CRPS, or Complex Regional Pain Syndrome (Type 1), is a change in the nervous system that's usually triggered by a very painful episode. The bad kinds affect the brain, nerves, muscles, skin, metabolism, circulation, and fight-or-flight response. Lucky me; that's what I've got. ... But life is still inherently good (or I don't know when to quit; either way) and, good or not, life still goes on.

Friday, April 8, 2011


We got the first rain since the reactors melted down in Japan. Weather systems being what they are -- global, persistent, and efficient vectors -- I took that rather seriously: scrubbed the deck to reduce absorption capacity, reconstructed the cockpit cover to keep the rain off, shoved fuel and spare cushions into the hard storage area, cleaned up belowdecks so I could stand being indoors for a couple days. Also stocked up on miso and tasty seaweed treats, to protect my thyroid -- damn, they're good.

In the absence of a Geiger counter... One of the really fun things about radiation is that -- like fiberglass dust -- we have no good way of assessing our exposure until it's much too late to change it. As a nurse and as a DIY boat-owner, I figure it's reasonable to protect myself as best I can, then hope for the best.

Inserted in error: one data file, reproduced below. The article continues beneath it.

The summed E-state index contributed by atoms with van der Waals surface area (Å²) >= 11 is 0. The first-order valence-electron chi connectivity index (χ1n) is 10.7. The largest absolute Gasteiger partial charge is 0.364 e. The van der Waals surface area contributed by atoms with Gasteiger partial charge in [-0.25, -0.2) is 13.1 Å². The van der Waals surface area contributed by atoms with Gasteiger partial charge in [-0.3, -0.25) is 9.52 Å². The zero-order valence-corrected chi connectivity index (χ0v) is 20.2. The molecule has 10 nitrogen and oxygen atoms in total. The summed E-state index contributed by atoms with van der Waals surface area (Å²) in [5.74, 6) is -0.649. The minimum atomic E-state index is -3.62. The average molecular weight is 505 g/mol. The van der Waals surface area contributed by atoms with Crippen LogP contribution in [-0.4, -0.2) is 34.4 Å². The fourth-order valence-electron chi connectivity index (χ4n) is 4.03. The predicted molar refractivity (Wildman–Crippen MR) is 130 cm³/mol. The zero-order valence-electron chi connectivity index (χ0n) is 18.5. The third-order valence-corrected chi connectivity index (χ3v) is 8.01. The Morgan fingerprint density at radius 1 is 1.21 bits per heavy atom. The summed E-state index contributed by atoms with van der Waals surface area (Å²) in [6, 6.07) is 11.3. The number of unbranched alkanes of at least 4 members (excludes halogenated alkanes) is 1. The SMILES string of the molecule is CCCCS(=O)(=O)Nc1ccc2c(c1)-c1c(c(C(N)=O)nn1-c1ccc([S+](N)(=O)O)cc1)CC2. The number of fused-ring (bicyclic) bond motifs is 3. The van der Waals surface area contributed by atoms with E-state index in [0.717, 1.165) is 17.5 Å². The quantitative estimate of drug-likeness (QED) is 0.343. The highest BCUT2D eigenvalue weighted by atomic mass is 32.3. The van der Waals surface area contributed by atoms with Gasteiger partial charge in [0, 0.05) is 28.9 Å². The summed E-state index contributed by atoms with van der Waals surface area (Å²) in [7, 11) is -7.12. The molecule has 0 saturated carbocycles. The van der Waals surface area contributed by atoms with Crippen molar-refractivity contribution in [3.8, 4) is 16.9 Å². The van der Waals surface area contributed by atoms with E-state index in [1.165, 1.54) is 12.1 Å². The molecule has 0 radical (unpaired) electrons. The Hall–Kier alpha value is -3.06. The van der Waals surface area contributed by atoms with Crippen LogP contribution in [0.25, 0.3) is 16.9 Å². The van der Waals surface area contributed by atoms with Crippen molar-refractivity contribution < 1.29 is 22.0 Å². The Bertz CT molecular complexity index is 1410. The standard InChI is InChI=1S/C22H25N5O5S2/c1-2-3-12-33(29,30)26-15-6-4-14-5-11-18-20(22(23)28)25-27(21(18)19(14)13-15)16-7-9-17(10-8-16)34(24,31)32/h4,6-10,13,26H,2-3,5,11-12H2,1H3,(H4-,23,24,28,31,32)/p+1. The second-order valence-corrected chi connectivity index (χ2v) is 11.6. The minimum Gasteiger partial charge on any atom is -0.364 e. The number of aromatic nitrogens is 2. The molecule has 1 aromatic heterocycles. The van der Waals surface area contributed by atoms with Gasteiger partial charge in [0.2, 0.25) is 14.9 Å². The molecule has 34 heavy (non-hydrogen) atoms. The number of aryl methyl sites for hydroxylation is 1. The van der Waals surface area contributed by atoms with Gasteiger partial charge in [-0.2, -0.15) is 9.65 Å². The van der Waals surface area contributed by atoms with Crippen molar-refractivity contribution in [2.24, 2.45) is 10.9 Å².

Tech note on seaweed/thyroid remark: the natural iodine in seaweed and miso loads up your thyroid gland's iodine receptors. This leaves no room for radioactive iodine -- carried in rainwater, for instance -- to glom onto you. It's exactly the same mechanism as the benign iodine in radiation pills. The dosage is more precise with the pills, but the taste of the seaweed treats is rather better.


  1. Unbelievably, radiation has actually been detected here in Oxford - which must be about as far from Japan as you can get.

  2. Sucks! Straight over the polar cap.

    Weather really is an efficient vector. I find it impossible to associate Oxford with radiation, outside the gaudier type of disaster flick.


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